Apple's World Wide Developers Conference (WWDC) keynote on June 13 turned out to be anticlimactic from a hardware perspective. No new Macs, iPhones, AppleTVs, AppleWatches, etc.
Apple did, however, announce some operating system upgrades coming this fall, including macOS Sierra 10.12. (Note that "OS X" has been retired in favor of "macOS." We're confident that given a decade or so, we'll get used to this change.)
In the short run, the big news is that for anyone with a Mac, it's El Capitan 10.11 time. If you're on anything other than El Cap or Yosemite (macOS 10.10), you should upgrade as soon as practical. Yosemite users should at least go to the Mac App Store (in your Applications folder) and download if not install El Capitan. By downloading El Cap now, you'll still be able to install it later when Sierra ships and El Cap is otherwise no longer available.
As always, should you wish help upgrading to El Cap, we remain ready to assist. We're a just a call or an email away.
T-Mobile + iPhone = Wow!
We've had our iPhones (and iPads) with AT&T since about 2008.
Back then AT&T was the only iPhone carrier, so my choice was easy: Use AT&T with a new iPhone or remain on Verizon with the awful Motorola e815 cell phone that was frequently so rage-inducing as to make me want to pitch it into a wall.
Although AT&T's high prices often encouraged cell carrier shopping I could never find another that was as reliable and offered both simultaneous talk and internet—a feature we've always used and consider essential to being able to help our clients.
The equation has changed. Two years ago T-Mobile, a low-priced upstart bought a swath of spectrum in the 700-Mhz frequency (LTE Band 12) and began rolling it out across the US.
The results are amazing, with one caveat: You have to have an iPhone 6S, 6S+ or SE in order to pick up the 700-MHz frequency. If you have an earlier iPhone, you'll want to trade up to a new iPhone—something T-Mobile makes relatively easy—as you switch.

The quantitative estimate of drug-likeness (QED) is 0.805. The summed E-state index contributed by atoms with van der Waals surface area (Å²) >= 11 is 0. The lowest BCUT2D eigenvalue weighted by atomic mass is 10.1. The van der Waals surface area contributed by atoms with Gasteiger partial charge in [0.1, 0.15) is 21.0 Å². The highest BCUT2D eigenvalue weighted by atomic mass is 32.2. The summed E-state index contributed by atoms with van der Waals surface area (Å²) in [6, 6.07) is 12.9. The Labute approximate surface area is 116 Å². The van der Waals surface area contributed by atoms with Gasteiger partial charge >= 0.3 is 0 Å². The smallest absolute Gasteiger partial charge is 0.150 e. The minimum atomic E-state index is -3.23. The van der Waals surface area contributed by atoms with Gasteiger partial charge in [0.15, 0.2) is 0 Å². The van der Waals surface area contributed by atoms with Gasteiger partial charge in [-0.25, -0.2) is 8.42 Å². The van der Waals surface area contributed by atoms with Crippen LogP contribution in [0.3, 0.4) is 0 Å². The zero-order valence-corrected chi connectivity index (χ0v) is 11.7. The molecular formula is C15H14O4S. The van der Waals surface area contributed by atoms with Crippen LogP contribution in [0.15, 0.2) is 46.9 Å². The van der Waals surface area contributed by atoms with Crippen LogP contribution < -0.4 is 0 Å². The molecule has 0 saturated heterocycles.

At MacAtoZ, we had an iPhone 6S+ and a bunch of older iPhones. But the T-Mobile offer was compelling:
- We traded in all our old iPhones for credit which we used to purchase iPhone 6S models;
- T-Mobile paid our termination fees with AT&T when we opted out of AT&T's contract.
- We now get 6 GB of data per month per device instead of all devices sharing 15 GB;
- There are no overage fees. If somebody uses more that 6 GB, their data speed will be slower for the rest of the month. No additional costs.
- Unused data amounts rollover to the next month so if someone doesn't use all 6 GB the remainder is available for next month.
- All calls in North America (US, Mexico, Canada) are free.
- T-Mobile voice and data coverage seems to be at least as good as AT&T, and yes, we can talk and access the Internet simultaneously.
- Although your mileage may vary in terms of how much you save, for us T-Mobile is somewhere between $1200-$2500 less expensive annually. (Admittedly, we have more iPhones than most.)
- T-Mobile has ongoing prize giveaways for customers on every Tuesday.
If you've not checked out T-Mobile as a possible iPhone carrier recently, it may be well worth your time. We've been very pleased.
There isn't much malware for Mac, but there is some, and it grows increasingly dangerous. The new Sentinel monitoring update to 6.5.3 detects even more than before, adding new malware definitions to help keep all the Macs we're watching safe.
Sentinel monitoring will update automatically. There is nothing Sentinel members need do to gain this additional protection. If you're interested in seeing how Sentinel or Sentinel+ can help keep your Mac safe, visit www.macatoz.com/sentinel
Tip of the Day
Want to make the icons and text on your desktop larger without changing the screen resolution? Sure, you do! It can make files and folders easier to see and to read.
So in Finder, go to View > Show View Options and you'll get make the icons larger or smaller and change the font size between 10-16 point. If that's not big enough for you, you can change screen resolution in System Preferences > Displays, but the trade off is that making things bigger on the screen that way means you have less room to store things.